The Rise and Fall of the United Farm Workers

Miriam Pawel, The Union of Their Dreams: Power, Hope, and Struggle in Cesar Chavez’s Farm Worker Movement (New York: Bloomsbury Press, 2009), 372 pages, $28.00, hardcover.

After reading The Union of Their Dreams, Miriam Pawel’s exceptional account of the rise and fall of the United Farm Workers Union (UFW), I reread an article I wrote for The Nation in November 1977. In “A Union Is Not a Movement,” I leveled some harsh criticism at the UFW and its famous leader, Cesar Chavez. In response, the Union’s chief counsel, Jerry Cohen, one of the major characters in Pawel’s book, threatened suit against the magazine. At the time I was upset, thinking that maybe I should have been more careful in what I had said. However, as The Union of Their Dreams makes clear, I need not have been concerned, since everything I said was true. And then some.… | more |

Margaret Randall’s Years in Cuba

Margaret Randall, To Change the World: My Years in Cuba (Piscataway, NJ: Rutgers University Press, 2009), 256 pages, $24.95, paperback.

Margaret Randall has always been too much of a feminist for the socialists and too much of a socialist for the feminists. She is one of the foremost oral historians of recent revolutionary history and, more specifically, of the history of women in revolutions. Yet her work has been consistently undervalued. Her memoir…is a rare double opportunity: an intimate look at the Cuban Revolution from 1969 to 1980, and a fascinating portrait of the development of a historian, poet, and political thinker.… | more |

Exploring the Dialectic of the Bolivarian Revolution

Iain Bruce, The Real Venezuela: Making Socialism in the 21st Century (London: Pluto Press, 2008), 240 pages, $27.90, paperback.

“When Chávez speaks, we listen. But we don’t listen to those around him.” This comment by a community activist interviewed by Iain Bruce, and integrated into his wonderful exploration of the Bolivarian Revolution from below, points to an essential characteristic — the unique link at present (“por ahora”) between Hugo Chávez and the exploited and excluded of Venezuela.… | more |

Gramsci’s Grandchild

Michael D. Yates, In and Out of the Working Class (Winnipeg: Arbeiter Ring Publishing, 2009), 217 pages, $19.95, paperback.

Okay. Let’s get the disclaimers out of the way right now. I am a longtime fan of Mike Yates. A big fan. I have used his materials with community and labor activists, made some contributions to a few of his works, and answered his call to write for Monthly Review on other occasions. So it will come as no surprise that In and Out of the Working Class did not disappoint. This personal reflection and journey through the world of Mike Yates from the early 1950s to the present has made me an even bigger fan.… | more |

Gouldiana Rising

Warren D. Allmon, Patricia H. Kelley, and Robert M. Ross, eds., Stephen Jay Gould: Reflections on His View of Life (New York: Oxford University Press, 2009), 400 pages, $34.95, hardcover.

Stephen Jay Gould, best known to the general public for his nearly three decades of regular essays published in the popular magazine Natural History, was prolific and, although he always emphasized that he was a tradesman, specializing in paleontology and evolutionary theory, he was nonetheless a polymath, demonstrating a sophisticated understanding of art, literature, philosophy, history, and a variety of sciences, both social and natural. The vast body of work he has bequeathed to the literate public — the Republic of Letters, as he affectionately called us — is filled with gems of insight, fascinating observations, and no shortage of controversy. No one who has read Gould with care can avoid noticing his abiding love for learning and teaching, his unbridled enthusiasm for grappling with nature’s mysteries, and his fascination with humanity in all of its many forms. In many ways, Gould’s writing was deeply personal, demonstrating one man’s struggle to understand the natural world and our place in it. However, in other ways, Gould, the man, remained elusive and inaccessible to those who only knew him through his writing.… | more |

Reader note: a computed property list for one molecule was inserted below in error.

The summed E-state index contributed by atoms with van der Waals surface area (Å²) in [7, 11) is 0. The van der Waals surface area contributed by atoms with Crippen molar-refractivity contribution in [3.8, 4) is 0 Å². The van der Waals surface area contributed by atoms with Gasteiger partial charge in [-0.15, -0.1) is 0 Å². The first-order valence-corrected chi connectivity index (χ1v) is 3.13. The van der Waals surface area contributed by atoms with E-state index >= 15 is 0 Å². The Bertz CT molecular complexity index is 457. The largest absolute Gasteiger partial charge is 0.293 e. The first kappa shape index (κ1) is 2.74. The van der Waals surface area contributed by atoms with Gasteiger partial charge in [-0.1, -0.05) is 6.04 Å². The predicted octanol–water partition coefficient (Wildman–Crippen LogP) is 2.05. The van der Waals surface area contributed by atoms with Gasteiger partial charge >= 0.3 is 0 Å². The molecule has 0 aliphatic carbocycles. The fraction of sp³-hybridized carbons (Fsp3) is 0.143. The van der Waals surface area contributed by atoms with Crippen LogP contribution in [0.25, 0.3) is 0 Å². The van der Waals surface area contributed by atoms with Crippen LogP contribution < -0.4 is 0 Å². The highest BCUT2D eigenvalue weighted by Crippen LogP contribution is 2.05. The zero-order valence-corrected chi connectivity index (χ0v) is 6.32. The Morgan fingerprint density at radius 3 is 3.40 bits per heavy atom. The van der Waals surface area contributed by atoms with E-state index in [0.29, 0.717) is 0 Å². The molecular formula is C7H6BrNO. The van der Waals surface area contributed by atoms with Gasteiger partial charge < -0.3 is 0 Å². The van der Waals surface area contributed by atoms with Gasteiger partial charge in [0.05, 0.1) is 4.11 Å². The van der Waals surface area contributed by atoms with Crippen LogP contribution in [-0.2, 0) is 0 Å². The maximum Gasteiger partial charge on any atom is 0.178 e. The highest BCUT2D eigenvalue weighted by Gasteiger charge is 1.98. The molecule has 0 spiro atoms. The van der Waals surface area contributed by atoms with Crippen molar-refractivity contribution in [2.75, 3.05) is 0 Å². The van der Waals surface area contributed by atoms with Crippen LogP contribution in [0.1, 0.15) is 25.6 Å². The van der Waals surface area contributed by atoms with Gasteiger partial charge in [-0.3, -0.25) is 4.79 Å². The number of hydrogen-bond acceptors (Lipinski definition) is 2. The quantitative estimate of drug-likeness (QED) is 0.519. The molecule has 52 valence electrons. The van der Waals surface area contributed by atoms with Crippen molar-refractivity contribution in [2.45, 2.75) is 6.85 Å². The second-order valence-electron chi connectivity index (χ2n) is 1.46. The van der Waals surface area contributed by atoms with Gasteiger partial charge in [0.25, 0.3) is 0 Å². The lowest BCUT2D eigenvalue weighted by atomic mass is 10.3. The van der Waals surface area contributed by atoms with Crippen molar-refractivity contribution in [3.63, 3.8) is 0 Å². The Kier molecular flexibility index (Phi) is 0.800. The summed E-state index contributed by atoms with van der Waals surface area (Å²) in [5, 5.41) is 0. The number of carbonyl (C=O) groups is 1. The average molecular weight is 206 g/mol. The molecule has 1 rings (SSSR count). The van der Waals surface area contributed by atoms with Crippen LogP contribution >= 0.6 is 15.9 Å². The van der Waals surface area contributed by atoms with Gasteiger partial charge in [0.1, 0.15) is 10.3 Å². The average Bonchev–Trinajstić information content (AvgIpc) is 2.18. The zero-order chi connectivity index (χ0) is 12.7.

A Theory of Globalized Capitalism

William I. Robinson, Latin America and Global Capitalism: A Critical Globalization Perspective (Baltimore: The John Hopkins University Press, 2008), 412 pages, $55.00, hardcover.

Latin America and Global Capitalism delivers a scathing indictment of neoliberal globalization from an explicitly anti-capitalist perspective. Its scope is theoretically and empirically ambitious, beginning with a wide-ranging treatment of structural shifts in global capitalism since the early 1970s, before turning to rigorous examination of a range of themes in Latin American political economy in light of these global changes. Robinson then brings these threads together with an argument that neoliberalism entered its twilight phase in the region beginning with the recession of the late 1990s and early 2000s, as extra-parliamentary mass movements concomitantly exploded onto the scene and a variety of self-described left governments took office. The focus then tightens, with conjunctural analyses of the current upsurge in indigenous revolts, the immigrant rights movement in the United States, and the complicated and contradictory processes of the Bolivarian Revolution in Venezuela.… | more |

Indigenous Resistance in the Americas and the Legacy of Mariátegui

Marc Becker, Indians and Leftists in the Making of Ecuador’s Modern Indigenous Movements (Durham: Duke University Press, 2008), 356 pages, $22.95, paperback.